This is the way the world ends; not with a bang, but with Kirsten Dunst floating downstream in a bridal gown.
Lars Von Trier's haunting "Melancholia" opens with a wordless prelude, as several scenes (including that one of Dunst in the dress) appear in extreme slow motion, so slow they almost look like still photographs. (If you saw Von Trier's last film, "Antichrist," you'll recognize the technique.)
As Wagner's "Tristan and Isolde" swells on the soundtrack, the images shown are at once beautiful and surreal, even unnerving. A painting burns into ashes. Dunst runs through the woods, gray roots tugging at her dress. A frightened mother carries her son across a golf course, her legs sinking into the grass as if it were quicksand.
Most of those images are explained by the film's end, but the famously gloomy, prickly and brilliant Von Trier isn't really in the explaining business. Instead, "Melancholia" is a rapturous, cryptic and unforgettable film about ordinary folks choosing how they will face what may be the end of the world.
The film is divided into two distinct sections. The first, "Justine," focuses on Justine (Dunst) and her wedding day at the palatial estate owned by her sister Claire (Charlotte Gainsbourg) and her brother-in-law John (Kiefer Sutherland). The reception is deliberately ostentatious, every detail oozing money and privilege, including the wry opening shot of a white stretch limo, trying and failing to navigate its way up a winding country road.
At first, Justine and her new husband Michael (Alexander Skarsgard) seem happily in love. But Justine suffers from depression, and as the reception wears on, her beatific grin is replaced by the phony, pained smile of someone just trying to get through the night. Old resentments surface between the members of Justine's family, including her flighty father (John Hurt) and bitter mother (Charlotte Rampling), Justine's mood darkens further, and the reception slides into disaster. ("She ruined my wedding!" the wedding planner (Udo Kier) rages in one of the film's few laugh lines.)
Von Trier shoots the "Justine" section with rigor and discipline, using available light, hand-held cameras and overlapping dialogue to create the sense he's documenting a real, painful event. Toward the end of the section, Justine looks through a telescope and notices a star out of place in the sky.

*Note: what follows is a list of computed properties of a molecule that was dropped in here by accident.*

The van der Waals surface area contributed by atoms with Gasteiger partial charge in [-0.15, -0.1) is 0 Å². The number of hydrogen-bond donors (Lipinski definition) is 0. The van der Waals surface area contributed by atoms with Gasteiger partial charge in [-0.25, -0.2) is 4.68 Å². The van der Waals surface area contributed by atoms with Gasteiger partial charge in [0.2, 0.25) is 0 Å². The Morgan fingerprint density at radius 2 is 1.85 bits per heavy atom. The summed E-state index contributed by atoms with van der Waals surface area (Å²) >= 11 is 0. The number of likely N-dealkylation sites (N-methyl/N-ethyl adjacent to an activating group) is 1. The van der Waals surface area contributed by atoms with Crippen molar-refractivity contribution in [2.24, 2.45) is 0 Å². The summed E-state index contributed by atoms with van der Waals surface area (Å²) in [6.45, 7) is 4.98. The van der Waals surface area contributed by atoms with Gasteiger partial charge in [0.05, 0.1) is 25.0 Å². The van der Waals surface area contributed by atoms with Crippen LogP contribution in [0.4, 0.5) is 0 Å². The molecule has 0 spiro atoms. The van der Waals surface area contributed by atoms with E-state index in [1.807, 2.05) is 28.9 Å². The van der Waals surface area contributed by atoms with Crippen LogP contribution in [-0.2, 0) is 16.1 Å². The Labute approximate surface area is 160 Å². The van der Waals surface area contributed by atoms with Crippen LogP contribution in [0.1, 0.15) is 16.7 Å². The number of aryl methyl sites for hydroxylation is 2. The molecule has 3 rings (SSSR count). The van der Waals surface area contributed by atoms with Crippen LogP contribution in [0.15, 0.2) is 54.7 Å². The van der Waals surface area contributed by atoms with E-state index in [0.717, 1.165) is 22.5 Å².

Cut to the second section, "Claire." Several months have apparently passed, and that star in the sky is now a planet, looming as large as the sun. The rogue planet is named Melancholia, and scientists reassure the public that the planet's path will give earthlings quite a show as it whizzes harmlessly across the sky. But Claire, usually so level-headed and calm, is growing more fearful that Melancholia will hit Earth.
A nearly catatonic Justine returns to the estate, and as Claire becomes more frightened, Justine starts to become fascinated by Melancholia. Von Trier is clearly connecting the planet with Justine's depression (which he also reportedly suffers from); not only is the name of the planet an obvious tip-off, but its pale blue color is the exact shade of Dunst's eyes.
The film's cruel joke is that the presence of a planet-killing force validates Justine's view that life is worthless. As Claire grows increasingly panicked at the thought of annihilation, Justine becomes more serene, her cool gaze seeming to say, "Welcome to my world."
It's a pitch-dark theme for a film, although we expect nothing less from the filmmaker who made "Dancer in the Dark" and "Antichrist." "Melancholia," though, feels like a more adult film than we're used to seeing from Von Trier, who restrains himself from his usual, juvenile impulses to punish his characters and lecture his viewers.
Some of the characters in "Melancholia" are broad stereotypes, such as Sutherland's boorish tycoon, who brags endlessly about the 18-hole golf course on his property (which nobody ever seems to play). But generally these feel like real people dealing with an unimaginable situation, and Von Trier gives Gainsbourg and Dunst room to create complex characters. Dunst, in particular, delivers a fearless performance, the protective layers that Justine wears stripped away as the movie progresses, leaving a hardened (but not unfeeling) core.
By the end of the film, Von Trier finds a way to give his characters a moment of grace, of the sort we're not used to seeing in his films. That feels like artistic growth, even if he had to destroy the world to get there.